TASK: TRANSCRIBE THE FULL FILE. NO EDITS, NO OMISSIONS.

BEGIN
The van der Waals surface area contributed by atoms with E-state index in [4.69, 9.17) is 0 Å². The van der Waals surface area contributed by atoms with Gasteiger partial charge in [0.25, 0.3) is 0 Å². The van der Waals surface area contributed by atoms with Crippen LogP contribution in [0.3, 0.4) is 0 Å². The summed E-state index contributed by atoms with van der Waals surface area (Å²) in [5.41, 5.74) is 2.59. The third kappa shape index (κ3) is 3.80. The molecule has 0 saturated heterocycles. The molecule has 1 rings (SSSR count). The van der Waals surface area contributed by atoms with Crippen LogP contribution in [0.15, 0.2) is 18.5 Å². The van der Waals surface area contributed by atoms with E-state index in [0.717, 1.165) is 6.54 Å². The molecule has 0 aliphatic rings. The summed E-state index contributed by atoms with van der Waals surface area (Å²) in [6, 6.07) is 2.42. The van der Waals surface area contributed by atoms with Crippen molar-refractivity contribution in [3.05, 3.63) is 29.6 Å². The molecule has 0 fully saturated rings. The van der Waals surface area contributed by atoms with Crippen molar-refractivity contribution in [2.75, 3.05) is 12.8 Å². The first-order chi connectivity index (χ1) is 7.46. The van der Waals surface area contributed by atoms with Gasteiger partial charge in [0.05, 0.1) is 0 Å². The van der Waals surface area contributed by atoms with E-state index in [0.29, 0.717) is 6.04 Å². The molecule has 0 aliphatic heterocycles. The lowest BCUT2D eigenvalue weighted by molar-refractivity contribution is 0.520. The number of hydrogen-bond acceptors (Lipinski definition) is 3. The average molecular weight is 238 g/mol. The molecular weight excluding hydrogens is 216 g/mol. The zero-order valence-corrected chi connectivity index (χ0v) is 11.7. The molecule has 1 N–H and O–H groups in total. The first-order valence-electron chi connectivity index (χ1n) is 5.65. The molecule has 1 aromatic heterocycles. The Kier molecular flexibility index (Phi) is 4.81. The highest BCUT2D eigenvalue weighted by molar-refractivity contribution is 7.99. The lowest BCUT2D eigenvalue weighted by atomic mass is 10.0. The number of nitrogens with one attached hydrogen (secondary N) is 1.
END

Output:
The van der Waals surface area contributed by atoms with E-state index in [4.69, 9.17) is 0 Å². The van der Waals surface area contributed by atoms with Gasteiger partial charge in [0.25, 0.3) is 0 Å². The van der Waals surface area contributed by atoms with Crippen LogP contribution in [0.3, 0.4) is 0 Å². The summed E-state index contributed by atoms with van der Waals surface area (Å²) in [5.41, 5.74) is 2.59. The third kappa shape index (κ3) is 3.80. The molecule has 0 saturated heterocycles. The molecule has 1 rings (SSSR count). The van der Waals surface area contributed by atoms with Crippen LogP contribution in [0.15, 0.2) is 18.5 Å². The van der Waals surface area contributed by atoms with E-state index in [0.717, 1.165) is 6.54 Å². The molecule has 0 aliphatic rings. The summed E-state index contributed by atoms with van der Waals surface area (Å²) in [6, 6.07) is 2.42. The van der Waals surface area contributed by atoms with Crippen molar-refractivity contribution in [3.05, 3.63) is 29.6 Å². The molecule has 0 fully saturated rings. The van der Waals surface area contributed by atoms with Crippen molar-refractivity contribution in [2.75, 3.05) is 12.8 Å². The first-order chi connectivity index (χ1) is 7.46. The van der Waals surface area contributed by atoms with Gasteiger partial charge in [0.05, 0.1) is 0 Å². The van der Waals surface area contributed by atoms with E-state index in [0.29, 0.717) is 6.04 Å². The molecule has 0 aliphatic heterocycles. The lowest BCUT2D eigenvalue weighted by molar-refractivity contribution is 0.520. The number of hydrogen-bond acceptors (Lipinski definition) is 3. The average molecular weight is 238 g/mol. The molecular weight excluding hydrogens is 216 g/mol. The zero-order valence-corrected chi connectivity index (χ0v) is 11.7. The molecule has 1 N–H and O–H groups in total. The first-order valence-electron chi connectivity index (χ1n) is 5.65. The molecule has 1 aromatic heterocycles. The Kier molecular flexibility index (Phi) is 4.81. The highest BCUT2D eigenvalue weighted by molar-refractivity contribution is 7.99. The lowest BCUT2D eigenvalue weighted by atomic mass is 10.0. The number of nitrogens with one attached hydrogen (secondary N) is 1.